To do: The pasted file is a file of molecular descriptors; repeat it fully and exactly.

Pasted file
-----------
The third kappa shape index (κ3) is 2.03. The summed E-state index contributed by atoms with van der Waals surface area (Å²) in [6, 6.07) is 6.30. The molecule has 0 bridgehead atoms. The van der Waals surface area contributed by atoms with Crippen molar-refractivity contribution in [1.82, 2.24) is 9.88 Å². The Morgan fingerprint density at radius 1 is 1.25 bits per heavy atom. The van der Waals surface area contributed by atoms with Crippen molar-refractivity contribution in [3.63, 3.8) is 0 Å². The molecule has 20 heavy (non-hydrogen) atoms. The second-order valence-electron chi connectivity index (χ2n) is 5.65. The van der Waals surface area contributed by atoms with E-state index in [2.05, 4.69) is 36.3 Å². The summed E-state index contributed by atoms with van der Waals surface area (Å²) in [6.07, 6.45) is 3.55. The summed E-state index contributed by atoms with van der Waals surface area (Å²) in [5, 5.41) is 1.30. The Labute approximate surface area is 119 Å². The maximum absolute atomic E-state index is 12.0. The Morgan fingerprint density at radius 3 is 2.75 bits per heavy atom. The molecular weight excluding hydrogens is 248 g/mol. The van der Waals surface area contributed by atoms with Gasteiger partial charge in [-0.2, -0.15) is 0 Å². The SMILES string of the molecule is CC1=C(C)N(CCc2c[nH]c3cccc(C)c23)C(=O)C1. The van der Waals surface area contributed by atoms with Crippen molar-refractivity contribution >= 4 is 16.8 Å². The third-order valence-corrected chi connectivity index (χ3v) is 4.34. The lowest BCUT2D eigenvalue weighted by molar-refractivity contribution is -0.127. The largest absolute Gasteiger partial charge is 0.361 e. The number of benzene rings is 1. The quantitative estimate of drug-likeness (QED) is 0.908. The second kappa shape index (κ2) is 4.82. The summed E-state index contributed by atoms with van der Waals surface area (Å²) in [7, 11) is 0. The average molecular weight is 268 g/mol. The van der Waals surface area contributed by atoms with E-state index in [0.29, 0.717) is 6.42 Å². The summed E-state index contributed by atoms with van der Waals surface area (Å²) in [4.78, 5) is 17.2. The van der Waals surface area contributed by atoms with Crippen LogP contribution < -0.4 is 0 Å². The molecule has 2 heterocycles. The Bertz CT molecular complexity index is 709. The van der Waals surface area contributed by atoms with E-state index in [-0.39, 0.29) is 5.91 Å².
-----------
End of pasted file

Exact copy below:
The third kappa shape index (κ3) is 2.03. The summed E-state index contributed by atoms with van der Waals surface area (Å²) in [6, 6.07) is 6.30. The molecule has 0 bridgehead atoms. The van der Waals surface area contributed by atoms with Crippen molar-refractivity contribution in [1.82, 2.24) is 9.88 Å². The Morgan fingerprint density at radius 1 is 1.25 bits per heavy atom. The van der Waals surface area contributed by atoms with Crippen molar-refractivity contribution in [3.63, 3.8) is 0 Å². The molecule has 20 heavy (non-hydrogen) atoms. The second-order valence-electron chi connectivity index (χ2n) is 5.65. The van der Waals surface area contributed by atoms with E-state index in [2.05, 4.69) is 36.3 Å². The summed E-state index contributed by atoms with van der Waals surface area (Å²) in [6.07, 6.45) is 3.55. The summed E-state index contributed by atoms with van der Waals surface area (Å²) in [5, 5.41) is 1.30. The Labute approximate surface area is 119 Å². The maximum absolute atomic E-state index is 12.0. The Morgan fingerprint density at radius 3 is 2.75 bits per heavy atom. The molecular weight excluding hydrogens is 248 g/mol. The van der Waals surface area contributed by atoms with Gasteiger partial charge in [-0.2, -0.15) is 0 Å². The SMILES string of the molecule is CC1=C(C)N(CCc2c[nH]c3cccc(C)c23)C(=O)C1. The van der Waals surface area contributed by atoms with Crippen molar-refractivity contribution >= 4 is 16.8 Å². The third-order valence-corrected chi connectivity index (χ3v) is 4.34. The lowest BCUT2D eigenvalue weighted by molar-refractivity contribution is -0.127. The largest absolute Gasteiger partial charge is 0.361 e. The number of benzene rings is 1. The quantitative estimate of drug-likeness (QED) is 0.908. The second kappa shape index (κ2) is 4.82. The summed E-state index contributed by atoms with van der Waals surface area (Å²) in [7, 11) is 0. The average molecular weight is 268 g/mol. The van der Waals surface area contributed by atoms with E-state index in [0.29, 0.717) is 6.42 Å². The summed E-state index contributed by atoms with van der Waals surface area (Å²) in [4.78, 5) is 17.2. The van der Waals surface area contributed by atoms with Crippen LogP contribution < -0.4 is 0 Å². The molecule has 2 heterocycles. The Bertz CT molecular complexity index is 709. The van der Waals surface area contributed by atoms with E-state index in [-0.39, 0.29) is 5.91 Å².